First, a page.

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More is more along Houston's 'Designer Dash'

April 9, 2005, 6:45PM
More is more along Houston's 'Designer Dash'
By CLIFFORD PUGH
Houston Chronicle


Until recently, whenever Debra Grierson saw a Louis Vuitton outfit she loved in a fashion magazine or on her favorite Web site, style.com, she called the New York store to place an order.

But now the Houston fashionista points her car toward the Galleria, where Vuitton and a row of boutiques bearing high fashion's biggest names await her.

"It's so much easier, and you want to shop where you live," she said.

Shopping has always been a sport of near-Olympic proportions in this freewheeling capital of conspicuous consumption. But now well-heeled Houstonians have even more reasons to shop till they drop.

Within the past 18 months, dozens of high fashion's premier names have opened or expanded stores in Houston.

Uptown Park, Highland Village and River Oaks Shopping Center have snared such notable names as Priscilla of Boston, Lilly Pulitzer, Kiehl's and Principessa. Specialty boutiques have also sprouted up in Midtown, Montrose and Memorial.

But the epicenter of the upscale action is Galleria I, where the second level has been transformed into a luxury corridor. The Galleria is now the fifth-largest retail center in the nation and has one of the highest concentrations of luxury stores.

In recent months, CH Carolina Herrera, David Yurman, Jimmy Choo, Luca Luca, Kate Spade, Christian Dior, Salvatore Ferragamo, Louis Vuitton and expanded St. John and Ralph Lauren stores have joined longtime fixtures Chanel, Tiffany, Cartier, Versace, Yves Saint Laurent, Fendi and Gucci in the mall.

"It's like a mini Fifth Avenue," raved Melissa Mithoff, a 2005 Chronicle Best Dressed List honoree.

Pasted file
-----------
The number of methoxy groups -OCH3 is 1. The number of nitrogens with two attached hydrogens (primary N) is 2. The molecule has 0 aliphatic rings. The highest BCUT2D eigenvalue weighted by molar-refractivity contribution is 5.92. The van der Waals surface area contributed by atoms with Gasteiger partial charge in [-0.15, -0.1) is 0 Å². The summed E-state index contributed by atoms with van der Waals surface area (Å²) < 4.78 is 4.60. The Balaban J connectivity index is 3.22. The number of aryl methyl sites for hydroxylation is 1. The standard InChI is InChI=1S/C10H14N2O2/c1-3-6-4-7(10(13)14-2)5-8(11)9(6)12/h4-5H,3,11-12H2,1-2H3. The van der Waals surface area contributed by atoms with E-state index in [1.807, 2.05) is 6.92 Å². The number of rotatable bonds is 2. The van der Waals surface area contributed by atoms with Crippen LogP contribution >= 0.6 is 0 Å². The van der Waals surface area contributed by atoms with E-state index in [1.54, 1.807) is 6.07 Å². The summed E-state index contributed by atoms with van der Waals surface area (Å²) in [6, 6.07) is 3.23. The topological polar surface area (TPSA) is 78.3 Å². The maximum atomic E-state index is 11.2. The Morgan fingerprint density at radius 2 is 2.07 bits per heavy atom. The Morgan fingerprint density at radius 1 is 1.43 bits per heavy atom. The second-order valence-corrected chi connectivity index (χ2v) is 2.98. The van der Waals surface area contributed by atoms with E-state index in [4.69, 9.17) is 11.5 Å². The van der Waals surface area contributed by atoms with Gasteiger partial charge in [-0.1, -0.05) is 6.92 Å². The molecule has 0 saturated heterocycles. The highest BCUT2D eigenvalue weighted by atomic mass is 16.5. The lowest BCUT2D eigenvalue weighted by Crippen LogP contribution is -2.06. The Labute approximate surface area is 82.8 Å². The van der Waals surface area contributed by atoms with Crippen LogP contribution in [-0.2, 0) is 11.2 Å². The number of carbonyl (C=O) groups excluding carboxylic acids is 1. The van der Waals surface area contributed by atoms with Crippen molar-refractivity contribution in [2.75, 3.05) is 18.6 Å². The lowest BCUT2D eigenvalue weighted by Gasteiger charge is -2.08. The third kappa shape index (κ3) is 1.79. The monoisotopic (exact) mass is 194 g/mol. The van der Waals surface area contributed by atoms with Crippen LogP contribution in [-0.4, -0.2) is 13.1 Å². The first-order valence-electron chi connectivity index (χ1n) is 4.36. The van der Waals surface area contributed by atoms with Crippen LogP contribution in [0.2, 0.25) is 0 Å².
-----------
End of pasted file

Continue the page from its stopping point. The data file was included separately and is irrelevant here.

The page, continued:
Before the year is over, Bulgari and Giorgio Armani will join the crowd. Bulgari has nabbed the space vacated by Versus, and Armani (which already has two Galleria stores) will occupy a prime spot for its top-of-the-line collection across from Ferragamo.

The luxury bookends — Neiman Marcus and Saks Fifth Avenue — are keeping pace. Neiman's is undergoing a multimillion-dollar store renovation with a dazzling cosmetics area and expanded couture department. Under aggressive new management, Saks is beefing up its offerings, with new collections by Douglas Hannant, Marni, Tori Burch, Valentino, Chloe and Azzedine Alia.

It's no wonder fashion-forward Houstonians are weak at the knees.

"Now we don't have to fly off to New York or Paris to find something to wear," said trendsetter Lisa Holthouse.

The luxury market has been growing rapidly everywhere. Dior has opened nine new stores in the past 15 months. Three David Yurman stores debuted within a month last year. Burberry has averaged three new stores a year for several years. But growth has been especially pronounced here.

Houston's smart set has a storied reputation for flaunting designer labels and flashy jewelry. In the 1980s, when New York gossip columnist Suzy chided Mary Owen Greenwood for wearing diamonds during the day, the Houston society grande dame replied, "That's what I thought, honey, until I had them."

The luxury store stampede began after the Galleria opened a new wing anchored by Foley's and Nordstrom two years ago. "It freed up space that didn't exist in prior years," said Greg Vlahos, vice president of leasing for Simon Property Group, which bought the Galleria in 2002.

Yurman, whose jewelry has been available at Neiman's, Saks, Tootsies and other specialty stores for years, chose Houston for his largest free-standing store because the city "is an epicenter for us," he said at the grand opening last month.

Twenty-five years ago, he was so unknown that he "couldn't get arrested," Yurman recalled. "Houston was one of the first cities to accept me. There was this precious woman, Jan Becker, who was such an advocate of my work. She said, 'Don't give up.' "

Becker also advised Yurman to make larger pieces.

While his jewelry has gotten bigger, Yurman has noted during regular visits to Houston that something else here has shrunk: There's not as much big hair.

"It's come down," he said.

Big hair isn't all that's been dispelled. The notion of the gaudy, provincial Texas hick is a relic of the past. Luxury retailers new to the area say today's Houston shoppers are sophisticated, travel often, keep up with the latest trends and have a great sense of style.